Quantum cryptography and quantum communication are enabling a new level of security, and research into its optimal implementation and realization is progressing at full speed, matched only by current research into quantum computers that is happening all over the world. The term “quantum supremacy” was coined and sparked much debate two years ago, yet countless questions remain unsolved in the field of quantum technology. Dr Martin Hempel tells RealIZM what challenges these technologies are currently facing.
RealIZM: Can you explain the concept of quantumisation?
Martin Hempel: This is a very abstract term, but there are many things that are quantumised. A quantumised property is a property that is not continuous. That means they are decomposable into very small parts, for example into single small energy portions.
RealIZM: How does this show up in our everyday lives?
Martin Hempel: In everyday life, we are in contact with much larger quantity scales, so we don’t experience quantumisation directly. This is like single pixels on a TV screen that cannot be seen with the naked eye, but together form a larger smooth image. However, there is a lot that is based on this technology. Quantum technology is particularly present in the field of sensor technology. For example, one could say quantum technology is already in use in the most common imaging detectors, i.e. when photons are detected on a camera chip. This is why the class of “quantum sensors” is nowadays defined a bit more exclusively: They use specific properties that are specific for quantum mechanical systems. There are a few applications already in this field, but they are still miles away from the mass market.
RealIZM: What are the promising areas for the future, besides sensor technology?
Martin Hempel: Quantum communication and quantum cryptography. This involves the protected transmission of information. Protecting it against interception or encrypting the message itself play a major role in this.
RealIZM: How does it work?
Martin Hempel: This works by entangled states. This is again an abstract concept: Two particles, which can assume two states each, are coupled in such a way that it is no longer clear which particle has assumed which state. We can only know the state when we measure, and we know that if one particle is in one state, then the other one is in the other state, because they exclude each other.
RealIZM: What happens to these particles?
Martin Hempel: The related particles can be very far from each other. In physical reality, both particles have both states at once. At the instant when the state of one particle is read out, the other particle assumes the respective other state. The simultaneity with which this happens is used for both quantum computing and quantum cryptography.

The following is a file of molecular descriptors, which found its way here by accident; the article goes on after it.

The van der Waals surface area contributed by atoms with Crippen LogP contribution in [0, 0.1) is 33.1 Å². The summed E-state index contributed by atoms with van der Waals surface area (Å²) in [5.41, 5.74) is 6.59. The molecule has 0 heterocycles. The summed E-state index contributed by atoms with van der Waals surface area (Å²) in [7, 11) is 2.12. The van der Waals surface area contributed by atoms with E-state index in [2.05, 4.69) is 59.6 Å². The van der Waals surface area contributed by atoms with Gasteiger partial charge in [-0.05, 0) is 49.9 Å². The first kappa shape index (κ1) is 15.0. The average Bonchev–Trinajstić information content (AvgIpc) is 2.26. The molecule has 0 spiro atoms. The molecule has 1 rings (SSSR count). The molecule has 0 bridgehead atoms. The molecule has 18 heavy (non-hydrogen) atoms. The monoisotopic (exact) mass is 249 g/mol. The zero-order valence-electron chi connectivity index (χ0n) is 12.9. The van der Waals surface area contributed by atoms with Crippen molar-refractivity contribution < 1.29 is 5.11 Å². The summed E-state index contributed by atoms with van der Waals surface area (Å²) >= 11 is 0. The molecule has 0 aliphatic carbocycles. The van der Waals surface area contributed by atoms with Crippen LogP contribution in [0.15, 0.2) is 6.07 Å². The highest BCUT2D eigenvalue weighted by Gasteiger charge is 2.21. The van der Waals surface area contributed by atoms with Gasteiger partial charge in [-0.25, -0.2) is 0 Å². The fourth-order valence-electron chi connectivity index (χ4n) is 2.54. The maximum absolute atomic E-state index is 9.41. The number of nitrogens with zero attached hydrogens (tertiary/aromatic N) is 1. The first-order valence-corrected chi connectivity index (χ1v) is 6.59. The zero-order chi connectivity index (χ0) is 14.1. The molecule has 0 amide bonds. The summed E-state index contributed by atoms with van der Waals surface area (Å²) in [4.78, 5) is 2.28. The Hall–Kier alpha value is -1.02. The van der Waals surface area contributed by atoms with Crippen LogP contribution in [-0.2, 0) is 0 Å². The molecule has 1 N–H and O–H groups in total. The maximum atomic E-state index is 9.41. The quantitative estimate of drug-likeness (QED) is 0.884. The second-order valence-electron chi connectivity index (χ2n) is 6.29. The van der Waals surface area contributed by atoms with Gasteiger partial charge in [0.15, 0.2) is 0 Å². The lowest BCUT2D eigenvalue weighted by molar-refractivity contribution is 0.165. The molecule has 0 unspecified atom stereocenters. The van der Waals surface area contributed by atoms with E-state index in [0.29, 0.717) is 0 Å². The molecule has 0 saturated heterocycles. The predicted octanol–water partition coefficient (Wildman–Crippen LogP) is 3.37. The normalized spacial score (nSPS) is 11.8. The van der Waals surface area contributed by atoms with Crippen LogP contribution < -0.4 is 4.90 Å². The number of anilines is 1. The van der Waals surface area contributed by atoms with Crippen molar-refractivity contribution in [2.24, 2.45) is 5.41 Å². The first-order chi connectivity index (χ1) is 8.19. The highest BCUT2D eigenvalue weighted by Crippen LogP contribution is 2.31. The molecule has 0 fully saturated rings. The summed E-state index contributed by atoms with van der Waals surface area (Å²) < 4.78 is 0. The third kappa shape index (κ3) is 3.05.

The important thing in quantum cryptography is that there are individual photons. If one of the entangled photons is intercepted and measured, the state of the other is destroyed. So, the message is no longer readable for the receiver.
RealIZM: What is the challenge in quantum cryptography?
Martin Hempel: Single photon sources and single photon detection. If multiple photons are coded in the same way, two out of four photons can be intercepted. Security relies on single photon sources and detection with almost one hundred percent probability. Single photon sources are needed to generate a single photon or an entangled photon pair at the push of a button. So we are speaking about optical setups with extreme precision. Fraunhofer IZM comes into play when industrial application is concerned, because these sources can be built with the stability and reliability we need by using our assembly and interconnection technology.
RealIZM: Are there similar challenges in quantum communication?
Martin Hempel: They are closely connected: even if particles are entangled in communication, this is not yet sufficient for the communication itself. The partner must know when and how measurements are made, which is why communication takes place not only via the entangled states, but also via an additional channel. This means that the level of quantum communication, which is already intrinsically secure, is made even more secure with an encryption level.
RealIZM: How can we imagine this in practice?
Martin Hempel: When writing a computer program, you will typically need a random number or sequence of numbers at some point. In normal computers, this is never truly and completely random, because it always repeats itself eventually. The big advantage of a quantum computer is its actual randomness: nothing is repeated, and there are no patterns. This is the basis for secure encryption.
RealIZM: Why are we still facing difficulties with quantum computers?